Analogue Solutions announces Leipzig-S analogue monosynth/step sequencer

Related: , , , , , , Posted in news on Oct 18, 2011 - comment 0 comments

Analogue Solutions has announced availability of Leipzig-S, the latest addition to its lengthening line of critically-acclaimed, quality-crafted ‘boutique’ designs from founder Tom Carpenter in the true spirit of vintage analogue synthesisers befitting the true analogue synth enthusiast.

Evolving from its namesake Leipzig (rack-mounting) andLeipzig-k (keyboard-endowed) analogue monosynth predecessors, the rack-mountable/tabletop Leipzig-S literally goes several steps further by incorporating an in-built eight-step analogue sequencer that can be used to produce simple melodic lines as well as acting as a modulation source to affect the filter cutoff (or to create additional effects, depending on other control settings).

Analogue Solutions Leipzig-S

VCO1, VCO2, and the VCF are all available as sequencer destinations; seemingly simple, yet favourably flexible, the step sequencer can be creatively controlled (clocked) by multiple sources — at audio frequencies (using VCO2 as a clock source), or using the output of the sequencer itself as an audio source to be ‘played’ via MIDI while the eight step controls then alter the ‘waveform’/tonal content, for example, such are the adventurous advantages of packaging an analogue step sequencer with a true analogue monosynth!

The entire design is traditional early-Eighties analogue (voice and modulation) circuitry, comprised entirely of discrete components and op-amps (bar, of course, the digital sequencer controller and MIDI-CV interfacing); since the Leipzig-S is a strictly no-memory affair, all controls are not quantised, resulting in an authentically vintage sound, replete with musically desirable quirks and subtle artifacts (much in the same way that, say, a valve amp or vinyl record adds sonic character) — unlike some other modern ‘analogue’ synths that arguably sound almost as perfect as DSP analogue modelling.

With electronic percussion having influenced the choice of routings, the Leipzig-S boasts a huge range of modulation possibilities to facilitate creating the widest possible range of sounds, including deep basses, sound effects, analogue loops, and (obviously) electronic drum sounds.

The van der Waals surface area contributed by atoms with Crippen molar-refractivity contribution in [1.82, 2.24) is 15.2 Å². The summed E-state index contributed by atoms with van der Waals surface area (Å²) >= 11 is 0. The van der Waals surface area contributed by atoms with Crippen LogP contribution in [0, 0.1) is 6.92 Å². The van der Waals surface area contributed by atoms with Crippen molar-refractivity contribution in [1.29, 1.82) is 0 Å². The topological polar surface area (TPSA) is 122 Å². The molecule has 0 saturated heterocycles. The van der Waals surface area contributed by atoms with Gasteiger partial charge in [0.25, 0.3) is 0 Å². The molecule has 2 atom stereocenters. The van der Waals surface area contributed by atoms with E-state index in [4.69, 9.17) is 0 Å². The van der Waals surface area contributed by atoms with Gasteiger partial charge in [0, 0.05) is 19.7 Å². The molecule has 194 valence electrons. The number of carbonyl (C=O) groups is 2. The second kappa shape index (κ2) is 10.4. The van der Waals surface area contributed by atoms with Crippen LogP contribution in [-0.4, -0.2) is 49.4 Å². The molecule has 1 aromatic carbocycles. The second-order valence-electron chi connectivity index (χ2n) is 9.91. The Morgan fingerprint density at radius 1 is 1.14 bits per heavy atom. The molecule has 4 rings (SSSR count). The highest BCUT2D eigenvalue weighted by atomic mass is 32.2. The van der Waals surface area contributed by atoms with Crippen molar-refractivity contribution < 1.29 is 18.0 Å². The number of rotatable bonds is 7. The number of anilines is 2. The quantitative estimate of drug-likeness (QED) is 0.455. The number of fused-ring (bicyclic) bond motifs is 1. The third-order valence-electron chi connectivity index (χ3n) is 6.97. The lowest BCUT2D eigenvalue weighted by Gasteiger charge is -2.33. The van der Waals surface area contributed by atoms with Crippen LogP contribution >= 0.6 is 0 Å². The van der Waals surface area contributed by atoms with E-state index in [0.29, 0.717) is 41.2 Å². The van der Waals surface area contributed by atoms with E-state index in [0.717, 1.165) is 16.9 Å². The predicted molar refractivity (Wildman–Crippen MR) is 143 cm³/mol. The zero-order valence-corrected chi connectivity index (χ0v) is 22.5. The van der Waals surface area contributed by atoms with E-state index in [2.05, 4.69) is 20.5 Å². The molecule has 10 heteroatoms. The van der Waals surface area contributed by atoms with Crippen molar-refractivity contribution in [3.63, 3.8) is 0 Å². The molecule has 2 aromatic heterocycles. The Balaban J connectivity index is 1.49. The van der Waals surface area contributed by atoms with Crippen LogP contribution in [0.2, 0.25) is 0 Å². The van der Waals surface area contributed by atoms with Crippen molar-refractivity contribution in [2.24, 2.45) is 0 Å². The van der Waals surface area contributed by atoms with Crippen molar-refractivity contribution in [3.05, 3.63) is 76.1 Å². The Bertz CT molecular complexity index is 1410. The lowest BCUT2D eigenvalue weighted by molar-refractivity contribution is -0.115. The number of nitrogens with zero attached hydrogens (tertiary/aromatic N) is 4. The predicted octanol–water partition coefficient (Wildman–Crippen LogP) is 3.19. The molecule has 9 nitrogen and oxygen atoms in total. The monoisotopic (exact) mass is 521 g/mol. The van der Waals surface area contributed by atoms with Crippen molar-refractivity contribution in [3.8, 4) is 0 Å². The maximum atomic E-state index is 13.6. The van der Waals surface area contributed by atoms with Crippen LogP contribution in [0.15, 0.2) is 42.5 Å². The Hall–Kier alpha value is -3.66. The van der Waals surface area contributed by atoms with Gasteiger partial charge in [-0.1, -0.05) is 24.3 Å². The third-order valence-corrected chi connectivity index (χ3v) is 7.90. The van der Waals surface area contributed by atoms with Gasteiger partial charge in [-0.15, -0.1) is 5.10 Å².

With this, his latest design, true analogue synth enthusiast Tom Carpenter is confident that he has achieved a modern analogue synth that truly does sound vintage!

Leipzig-S features

  • Pure analogue voice and modulation circuitry.
  • Fat Moog-style filter.
  • 2 VCOs (each with Glide and Sub-VCOs).
  • Osc Sync and Cross-Mod.
  • Flexible modulation routing.
  • Analogue step sequencer (with ‘creative’ clocking options).
  • Audio input (synth can be used as a sound processor).
  • MIDI In (for software sequencer control).
  • Rugged steel/aluminium construction.

Leipzig-S is available to order directly from Analogue Solutions for £649 GBP (excluding tax and delivery) — delivery is approximately four weeks from receipt of payment — or through one of their dealers.

More information: Analogue Solutions / Leipzig-S

comment

More posts that match this tag

Hollow Sun releases Radiophonica, sample library by Ian Boddy

Hollow Sun has released a new version of Radiophonica, a sample library by Ian Boddy. Radiophonica is the first title in Ian Boddy’s ‘Waveforms’ series of sample libraries. All the sounds were produced and recorded … read more

Ian Boddy releases Beatalogue

Ian Boddy has released Beatalogue, the 4th sample library in the waveforms series. This follow up to ‘Drumalogue’ takes a selection of electronic drum patterns and loops which were then fed through Boddy´s massive modular … read more

Analogue Solutions releases Europa

Analogue Solutions has released Europa, a hardware MIDI step sequencer and drum computer. Europa was designed to be utilised with our SQ8 and Oberkorn analogue sequencers (and anything else with a compatible clock input). Either … read more

Outbound link: Analogue Solutions / Europa – Related: , , , Posted in news on Feb 05, 2010 - comment 0 comments